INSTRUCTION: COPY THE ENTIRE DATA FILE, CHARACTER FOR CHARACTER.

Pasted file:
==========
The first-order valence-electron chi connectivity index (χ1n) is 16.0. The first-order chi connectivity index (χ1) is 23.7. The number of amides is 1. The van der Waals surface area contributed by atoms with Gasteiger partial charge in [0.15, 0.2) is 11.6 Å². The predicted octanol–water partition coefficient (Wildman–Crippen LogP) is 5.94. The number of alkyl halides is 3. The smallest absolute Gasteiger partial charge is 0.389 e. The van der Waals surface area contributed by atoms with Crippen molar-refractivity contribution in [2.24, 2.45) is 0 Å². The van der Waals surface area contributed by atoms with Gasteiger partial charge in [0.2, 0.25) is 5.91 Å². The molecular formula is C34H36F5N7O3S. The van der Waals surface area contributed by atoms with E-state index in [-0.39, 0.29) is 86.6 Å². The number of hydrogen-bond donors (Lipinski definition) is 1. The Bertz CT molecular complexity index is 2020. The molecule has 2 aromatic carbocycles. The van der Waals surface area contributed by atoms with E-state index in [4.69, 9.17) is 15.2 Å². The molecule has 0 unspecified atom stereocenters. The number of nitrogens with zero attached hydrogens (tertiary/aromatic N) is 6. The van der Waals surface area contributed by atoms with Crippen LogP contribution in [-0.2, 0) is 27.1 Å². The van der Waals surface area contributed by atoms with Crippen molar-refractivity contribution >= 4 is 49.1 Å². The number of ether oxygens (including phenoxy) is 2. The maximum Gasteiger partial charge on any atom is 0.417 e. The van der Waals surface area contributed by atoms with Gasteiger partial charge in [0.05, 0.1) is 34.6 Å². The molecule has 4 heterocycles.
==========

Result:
The first-order valence-electron chi connectivity index (χ1n) is 16.0. The first-order chi connectivity index (χ1) is 23.7. The number of amides is 1. The van der Waals surface area contributed by atoms with Gasteiger partial charge in [0.15, 0.2) is 11.6 Å². The predicted octanol–water partition coefficient (Wildman–Crippen LogP) is 5.94. The number of alkyl halides is 3. The smallest absolute Gasteiger partial charge is 0.389 e. The van der Waals surface area contributed by atoms with Crippen molar-refractivity contribution in [2.24, 2.45) is 0 Å². The van der Waals surface area contributed by atoms with Gasteiger partial charge in [0.2, 0.25) is 5.91 Å². The molecular formula is C34H36F5N7O3S. The van der Waals surface area contributed by atoms with E-state index in [-0.39, 0.29) is 86.6 Å². The number of hydrogen-bond donors (Lipinski definition) is 1. The Bertz CT molecular complexity index is 2020. The molecule has 2 aromatic carbocycles. The van der Waals surface area contributed by atoms with E-state index in [4.69, 9.17) is 15.2 Å². The molecule has 0 unspecified atom stereocenters. The number of nitrogens with zero attached hydrogens (tertiary/aromatic N) is 6. The van der Waals surface area contributed by atoms with Crippen LogP contribution in [-0.2, 0) is 27.1 Å². The van der Waals surface area contributed by atoms with Crippen molar-refractivity contribution >= 4 is 49.1 Å². The number of ether oxygens (including phenoxy) is 2. The maximum Gasteiger partial charge on any atom is 0.417 e. The van der Waals surface area contributed by atoms with Gasteiger partial charge in [0.05, 0.1) is 34.6 Å². The molecule has 4 heterocycles.